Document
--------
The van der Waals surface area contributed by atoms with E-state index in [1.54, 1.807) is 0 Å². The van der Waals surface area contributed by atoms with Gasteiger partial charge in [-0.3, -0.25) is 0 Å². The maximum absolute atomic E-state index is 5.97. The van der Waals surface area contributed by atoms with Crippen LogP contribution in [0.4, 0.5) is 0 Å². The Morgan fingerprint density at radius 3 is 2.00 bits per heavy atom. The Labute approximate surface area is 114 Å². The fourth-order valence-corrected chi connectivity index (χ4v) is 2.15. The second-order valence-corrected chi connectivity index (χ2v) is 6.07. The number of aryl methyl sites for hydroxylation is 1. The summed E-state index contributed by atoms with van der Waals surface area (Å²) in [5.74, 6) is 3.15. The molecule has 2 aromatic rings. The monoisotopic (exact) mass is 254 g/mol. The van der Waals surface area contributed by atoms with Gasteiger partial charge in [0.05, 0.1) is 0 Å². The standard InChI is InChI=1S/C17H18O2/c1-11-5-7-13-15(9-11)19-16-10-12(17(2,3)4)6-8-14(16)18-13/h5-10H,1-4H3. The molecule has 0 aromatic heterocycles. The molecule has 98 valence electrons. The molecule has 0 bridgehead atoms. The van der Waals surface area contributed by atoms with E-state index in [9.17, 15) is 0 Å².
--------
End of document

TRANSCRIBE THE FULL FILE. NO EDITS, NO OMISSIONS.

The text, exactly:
The van der Waals surface area contributed by atoms with E-state index in [1.54, 1.807) is 0 Å². The van der Waals surface area contributed by atoms with Gasteiger partial charge in [-0.3, -0.25) is 0 Å². The maximum absolute atomic E-state index is 5.97. The van der Waals surface area contributed by atoms with Crippen LogP contribution in [0.4, 0.5) is 0 Å². The Morgan fingerprint density at radius 3 is 2.00 bits per heavy atom. The Labute approximate surface area is 114 Å². The fourth-order valence-corrected chi connectivity index (χ4v) is 2.15. The second-order valence-corrected chi connectivity index (χ2v) is 6.07. The number of aryl methyl sites for hydroxylation is 1. The summed E-state index contributed by atoms with van der Waals surface area (Å²) in [5.74, 6) is 3.15. The molecule has 2 aromatic rings. The monoisotopic (exact) mass is 254 g/mol. The van der Waals surface area contributed by atoms with Gasteiger partial charge in [0.05, 0.1) is 0 Å². The standard InChI is InChI=1S/C17H18O2/c1-11-5-7-13-15(9-11)19-16-10-12(17(2,3)4)6-8-14(16)18-13/h5-10H,1-4H3. The molecule has 0 aromatic heterocycles. The molecule has 98 valence electrons. The molecule has 0 bridgehead atoms. The van der Waals surface area contributed by atoms with E-state index in [9.17, 15) is 0 Å².